$908 Billion COVID-19 Relief Fund "Stuck" Over Party Issues

The COVID-19 relief negotiation is again stuck with Democrats and Republicans divided on a possible deal's scope and size.

McConnell sees no possible path to an agreement

$908 Billion COVID-19 Relief Fund
(Photo : Photo by Spencer Platt/Getty Images)
People walk past the New York Stock Exchange (NYSE) on February 12, 2020 in New York City. The market closed up over 250 points as gains in tech companies and retailers outweighed concerns over the coronavirus.

On Thursday, the stimulus proposal hit an impasse after appearing to be near to reaching a deal. Republican Senate Majority Leader Mitch McConnell's office told staff on Wednesday for the other three congressional leaders that he cited no potential path to the agreement on local and state relief aid and liability protections, as per a senior Democrat who knew the conversations.

On the other hand, Democrats claim that McConnell's proposal won't work as the state's aid is crucial in funding the COVID-19 vaccine distribution, according to Yahoo News

According to two sources familiar with the discussions, the group reached an agreement on allocating $16 billion to local and state governments in a small sign of progress.

One person involved with the coronavirus relief negotiations described the status as "stuck." The group talks to the Chamber of Commerce and Business Roundtable and plans to talk again on Thursday afternoon, as per two sources.

McConnell's sign-off is needed to get a Senate vote on any bill. Talks are focused on the length and scope of the liability protections, one senior Republican staffer said. At the same time, Democrats urge states to have more flexibility than establishing a federal standard.

Read also: White House Economic Advisor Signals There's No Rush Releasing Second Coronavirus Stimulus Package

Negotiations continue amid COVID-19 cases, and unemployment rates surge

White House and legislators continued their efforts to end the new COVID-19 relief plan, as Americans lost their jobs amid the pandemic. NPR reported that the COVID-19 Tracking Project reported 3,054 COVID-related deaths, surpassing the number of Americans who died in terrorist attacks.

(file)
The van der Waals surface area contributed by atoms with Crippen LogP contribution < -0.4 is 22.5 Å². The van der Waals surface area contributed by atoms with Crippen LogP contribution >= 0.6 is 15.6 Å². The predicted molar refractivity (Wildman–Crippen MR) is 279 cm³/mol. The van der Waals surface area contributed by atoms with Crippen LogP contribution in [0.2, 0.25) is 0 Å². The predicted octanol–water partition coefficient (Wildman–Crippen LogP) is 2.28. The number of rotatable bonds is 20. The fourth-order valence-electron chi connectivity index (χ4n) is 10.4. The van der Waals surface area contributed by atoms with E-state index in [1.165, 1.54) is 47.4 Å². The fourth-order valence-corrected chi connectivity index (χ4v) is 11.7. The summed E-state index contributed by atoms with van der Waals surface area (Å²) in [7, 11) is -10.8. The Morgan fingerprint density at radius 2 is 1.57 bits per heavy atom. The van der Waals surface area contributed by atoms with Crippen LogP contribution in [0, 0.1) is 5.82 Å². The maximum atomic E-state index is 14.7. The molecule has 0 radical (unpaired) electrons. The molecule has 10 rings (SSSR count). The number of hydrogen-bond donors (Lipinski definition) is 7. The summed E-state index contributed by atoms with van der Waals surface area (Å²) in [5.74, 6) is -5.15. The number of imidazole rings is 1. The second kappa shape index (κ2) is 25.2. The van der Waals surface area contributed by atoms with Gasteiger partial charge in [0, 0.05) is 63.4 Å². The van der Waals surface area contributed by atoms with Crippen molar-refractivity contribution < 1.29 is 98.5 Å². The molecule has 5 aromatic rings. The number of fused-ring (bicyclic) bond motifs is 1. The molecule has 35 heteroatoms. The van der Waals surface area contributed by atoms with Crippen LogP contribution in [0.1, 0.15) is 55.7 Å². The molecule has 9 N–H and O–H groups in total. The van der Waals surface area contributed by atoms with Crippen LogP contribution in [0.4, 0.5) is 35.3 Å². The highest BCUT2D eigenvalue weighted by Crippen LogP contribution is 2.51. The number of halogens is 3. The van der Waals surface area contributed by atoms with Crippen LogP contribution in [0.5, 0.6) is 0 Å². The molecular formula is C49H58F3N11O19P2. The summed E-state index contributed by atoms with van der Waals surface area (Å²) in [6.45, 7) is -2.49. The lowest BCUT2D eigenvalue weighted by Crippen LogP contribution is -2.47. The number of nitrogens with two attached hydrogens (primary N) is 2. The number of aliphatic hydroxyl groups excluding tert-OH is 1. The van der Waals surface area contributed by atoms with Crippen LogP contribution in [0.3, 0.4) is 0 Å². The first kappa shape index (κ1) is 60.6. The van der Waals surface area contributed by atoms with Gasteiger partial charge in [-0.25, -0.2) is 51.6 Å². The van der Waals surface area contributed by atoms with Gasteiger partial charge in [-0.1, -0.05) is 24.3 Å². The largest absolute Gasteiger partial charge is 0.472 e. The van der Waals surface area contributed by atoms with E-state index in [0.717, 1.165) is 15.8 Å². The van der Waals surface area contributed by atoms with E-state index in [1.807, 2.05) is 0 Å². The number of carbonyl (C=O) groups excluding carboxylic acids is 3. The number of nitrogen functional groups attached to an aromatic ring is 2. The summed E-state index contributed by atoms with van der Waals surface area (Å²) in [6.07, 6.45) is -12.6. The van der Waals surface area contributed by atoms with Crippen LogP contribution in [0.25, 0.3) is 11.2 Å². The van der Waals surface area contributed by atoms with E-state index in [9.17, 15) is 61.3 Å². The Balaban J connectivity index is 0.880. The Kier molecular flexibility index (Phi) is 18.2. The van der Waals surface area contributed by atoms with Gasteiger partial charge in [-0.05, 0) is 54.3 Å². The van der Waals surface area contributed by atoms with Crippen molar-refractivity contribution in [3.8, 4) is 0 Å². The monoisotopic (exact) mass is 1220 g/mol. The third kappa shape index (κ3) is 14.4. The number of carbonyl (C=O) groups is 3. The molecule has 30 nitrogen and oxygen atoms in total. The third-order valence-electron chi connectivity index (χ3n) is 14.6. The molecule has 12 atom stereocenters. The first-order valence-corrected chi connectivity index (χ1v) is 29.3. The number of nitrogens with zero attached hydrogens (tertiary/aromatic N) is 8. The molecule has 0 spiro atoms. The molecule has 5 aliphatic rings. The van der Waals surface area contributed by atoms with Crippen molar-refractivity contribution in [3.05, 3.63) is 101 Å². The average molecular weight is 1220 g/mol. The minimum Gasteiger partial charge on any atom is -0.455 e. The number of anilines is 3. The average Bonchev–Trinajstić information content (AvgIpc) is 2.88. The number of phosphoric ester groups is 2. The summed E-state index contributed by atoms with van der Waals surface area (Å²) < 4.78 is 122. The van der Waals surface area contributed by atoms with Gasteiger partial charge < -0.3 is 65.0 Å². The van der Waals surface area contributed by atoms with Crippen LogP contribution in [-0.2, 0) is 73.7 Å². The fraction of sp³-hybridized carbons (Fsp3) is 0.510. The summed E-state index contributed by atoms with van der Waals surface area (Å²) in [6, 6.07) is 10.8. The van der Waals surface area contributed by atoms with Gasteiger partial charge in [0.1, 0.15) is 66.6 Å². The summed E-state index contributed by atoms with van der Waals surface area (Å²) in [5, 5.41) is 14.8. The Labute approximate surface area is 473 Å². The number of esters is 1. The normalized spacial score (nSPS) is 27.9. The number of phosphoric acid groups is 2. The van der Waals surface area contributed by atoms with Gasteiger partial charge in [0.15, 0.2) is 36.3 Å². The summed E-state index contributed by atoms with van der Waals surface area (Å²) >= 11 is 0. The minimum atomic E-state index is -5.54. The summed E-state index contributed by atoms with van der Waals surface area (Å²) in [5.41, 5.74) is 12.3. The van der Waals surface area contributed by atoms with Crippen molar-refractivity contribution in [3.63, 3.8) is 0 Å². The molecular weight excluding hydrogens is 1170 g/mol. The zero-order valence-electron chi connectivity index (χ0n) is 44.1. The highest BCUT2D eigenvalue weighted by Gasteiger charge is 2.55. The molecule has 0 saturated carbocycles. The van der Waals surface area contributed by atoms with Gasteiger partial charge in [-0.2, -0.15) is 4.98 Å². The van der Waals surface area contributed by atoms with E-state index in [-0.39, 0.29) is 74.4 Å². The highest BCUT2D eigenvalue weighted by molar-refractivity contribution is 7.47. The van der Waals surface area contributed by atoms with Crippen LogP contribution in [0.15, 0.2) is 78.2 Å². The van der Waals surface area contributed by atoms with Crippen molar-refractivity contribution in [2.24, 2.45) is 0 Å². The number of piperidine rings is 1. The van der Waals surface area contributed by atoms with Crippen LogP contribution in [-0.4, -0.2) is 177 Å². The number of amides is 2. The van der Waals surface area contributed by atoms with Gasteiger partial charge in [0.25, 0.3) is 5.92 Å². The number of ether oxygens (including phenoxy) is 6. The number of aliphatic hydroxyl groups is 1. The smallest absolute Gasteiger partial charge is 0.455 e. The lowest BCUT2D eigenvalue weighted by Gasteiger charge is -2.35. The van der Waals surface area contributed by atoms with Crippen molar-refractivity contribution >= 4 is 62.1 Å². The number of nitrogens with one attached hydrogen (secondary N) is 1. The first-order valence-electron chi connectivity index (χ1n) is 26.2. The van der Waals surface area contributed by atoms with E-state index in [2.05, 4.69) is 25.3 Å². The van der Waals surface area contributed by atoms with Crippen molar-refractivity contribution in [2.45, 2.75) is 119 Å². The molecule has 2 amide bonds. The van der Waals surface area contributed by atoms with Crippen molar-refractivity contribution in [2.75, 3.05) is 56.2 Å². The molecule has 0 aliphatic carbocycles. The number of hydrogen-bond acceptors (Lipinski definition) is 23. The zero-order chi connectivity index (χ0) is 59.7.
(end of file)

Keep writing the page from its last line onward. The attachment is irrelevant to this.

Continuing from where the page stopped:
Besides, the project recorded over 106,000 Americans hospitalized with COVID-19, while medical facilities nationwide announce they are running out of or will soon run out of beds.

Moreover, the Labor Department's announcement of slime in initial unemployment claims recorded 853,000 against the expected figure of 725,000. In nearly two months, it was the first time the number of weekly claims has exceeded 800,000, reflecting efforts by states and local governments in slowing the COVID-19 outbreak by implementing restrictions.

According to Yahoo via MSN, the federal government essentially abandoned Americans' direct assistance after passing the CARES Act in March. Nearly 12 million renters will owe approximately of $5,850 in back utilities and rent by January, Moody's Analytics projected. The federal eviction moratorium is near to expire and would leave millions at risk of losing their homes. 

Several proposals are floating in Washington, DC, even if the most amount to less than $1 trillion and below what many experts suggest will be needed. A group of bipartisan senators led by Republican Mitt Romney of Utah and Democrat Joe Manchin of West Virginia is working on the details of the worth $900 billion agreement. The plan was set to include $300 weekly federal unemployment insurance for 16 weeks but doesn't include one-time stimulus checks.

Read also: Biden: $1,200 Stimulus Checks 'May Be Still in Play' in Coronavirus Relief Talks

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